Prayer serves as the heart of Jewish communal life. The majority of American Jews attends services at least once or twice a year, yet most admit that they don’t understand the language (Hebrew) or context of prayer. Does that sound familiar . . . sitting in services and wondering what’s going on? Then Chabad.org’s latest online course is for you.

Presented by Rabbi Shmuel Kaplan, author of a number of important works on the siddur (the Jewish prayerbook) and creator of “Discussion on Prayer: A Journey Through the Siddur,” this course focuses on the mechanics and mysticism that comprise Jewish prayer.

“It’s a lost art,” says Kaplan, alluding to the title of the four-part series offered in 30-minute segments.

Billed “The Heart of Prayer,” the course will begin on Jan. 22 and air on four consecutive Mondays (Jan. 29, Feb. 5, Feb. 12 and Feb. 19), at 6 p.m. EST.

The rabbi believes that people are looking for emotional experiences, and prayer (tefillah) is one of them. But they need to know a few things first; for example, what is prayer? What is the structure of prayer? Why pray at all? While he and other rabbis are there to help, they don’t—can’t—cause any person to pray. Like most spiritual matters, it must come from within.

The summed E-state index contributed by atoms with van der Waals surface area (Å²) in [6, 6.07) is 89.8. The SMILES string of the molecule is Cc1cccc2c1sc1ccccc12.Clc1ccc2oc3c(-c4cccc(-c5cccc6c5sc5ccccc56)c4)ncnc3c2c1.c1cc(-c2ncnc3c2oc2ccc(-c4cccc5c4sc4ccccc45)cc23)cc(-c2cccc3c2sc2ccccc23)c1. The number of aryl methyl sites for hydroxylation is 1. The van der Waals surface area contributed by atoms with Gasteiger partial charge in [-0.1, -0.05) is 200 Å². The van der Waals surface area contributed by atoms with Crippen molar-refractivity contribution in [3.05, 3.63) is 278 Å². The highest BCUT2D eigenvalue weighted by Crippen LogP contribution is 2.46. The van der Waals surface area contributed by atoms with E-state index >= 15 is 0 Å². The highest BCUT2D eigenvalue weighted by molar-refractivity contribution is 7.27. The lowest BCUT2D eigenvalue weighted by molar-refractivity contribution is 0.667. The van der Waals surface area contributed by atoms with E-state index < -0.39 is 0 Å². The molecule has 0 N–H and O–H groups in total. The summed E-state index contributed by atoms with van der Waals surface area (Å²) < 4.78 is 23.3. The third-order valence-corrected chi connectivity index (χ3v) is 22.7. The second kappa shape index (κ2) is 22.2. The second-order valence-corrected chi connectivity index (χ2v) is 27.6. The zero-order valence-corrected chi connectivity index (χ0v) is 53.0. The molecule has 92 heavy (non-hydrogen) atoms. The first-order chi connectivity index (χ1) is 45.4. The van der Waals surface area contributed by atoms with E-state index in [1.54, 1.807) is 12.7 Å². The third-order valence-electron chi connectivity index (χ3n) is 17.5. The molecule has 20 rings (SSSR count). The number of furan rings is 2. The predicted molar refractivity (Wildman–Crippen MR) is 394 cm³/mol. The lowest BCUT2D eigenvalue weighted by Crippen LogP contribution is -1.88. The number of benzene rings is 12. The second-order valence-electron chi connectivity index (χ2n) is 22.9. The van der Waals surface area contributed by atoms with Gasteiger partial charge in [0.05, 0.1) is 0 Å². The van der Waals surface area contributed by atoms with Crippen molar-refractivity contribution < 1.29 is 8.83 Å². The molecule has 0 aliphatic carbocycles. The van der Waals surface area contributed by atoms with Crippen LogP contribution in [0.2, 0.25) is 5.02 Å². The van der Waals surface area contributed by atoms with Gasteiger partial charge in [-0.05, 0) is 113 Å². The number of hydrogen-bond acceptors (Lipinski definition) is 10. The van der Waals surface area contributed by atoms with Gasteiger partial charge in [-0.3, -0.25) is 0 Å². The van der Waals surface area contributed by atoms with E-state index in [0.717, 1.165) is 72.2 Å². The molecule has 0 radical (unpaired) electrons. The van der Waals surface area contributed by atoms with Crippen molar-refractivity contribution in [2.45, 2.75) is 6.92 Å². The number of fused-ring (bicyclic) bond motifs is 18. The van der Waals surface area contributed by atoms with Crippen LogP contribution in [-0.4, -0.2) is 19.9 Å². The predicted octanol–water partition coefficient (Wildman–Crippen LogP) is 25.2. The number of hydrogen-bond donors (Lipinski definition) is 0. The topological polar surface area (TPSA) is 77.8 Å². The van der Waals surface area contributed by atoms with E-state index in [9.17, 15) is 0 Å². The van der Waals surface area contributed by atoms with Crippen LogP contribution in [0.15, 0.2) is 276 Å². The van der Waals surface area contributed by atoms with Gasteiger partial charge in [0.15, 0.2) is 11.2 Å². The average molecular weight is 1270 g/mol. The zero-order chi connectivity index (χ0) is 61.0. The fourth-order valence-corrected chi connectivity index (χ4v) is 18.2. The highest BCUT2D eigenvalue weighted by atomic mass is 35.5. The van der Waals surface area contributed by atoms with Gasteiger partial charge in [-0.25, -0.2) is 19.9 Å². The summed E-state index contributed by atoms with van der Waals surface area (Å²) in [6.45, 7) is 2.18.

“In tefillah, you are the maestro,” he says. “It’s not a passive experience where you sit back and watch the show. You are the director, and prayer is there to achieve what you want. Prayer is the service of the heart.”

A noted Torah scholar and a lecturer at the University of Maryland, Kaplan is director of Chabad-Lubavitch of the state of Maryland; a board member of Merkos L’Inyonei Chinuch, the educational arm of the Chabad-Lubavitch movement; and chairman of the Jewish Learning Institute’s advisory board. He serves as religious leader of The Shul at the Lubavitch Center in Baltimore, and has been a radio and TV personality for more than 30 years, including hosting the acclaimed weekly radio show “Awake, Alive, and Jewish,” and co-hosting the weekly cable-TV program “Diana, Mike, and the Rabbi.”

In the course, Kaplan tackles issues such as: Does G‑d really need our prayers? Who authored the basic prayer liturgy and when? What is the underlying structure behind the daily prayer service? What meditations can be used to enhance an individual’s prayer experience?

The rabbi states that “every Jew, every human being has a connection to prayer. The question is only how much.”

Sounds intriguing? Sign up to begin praying like never before.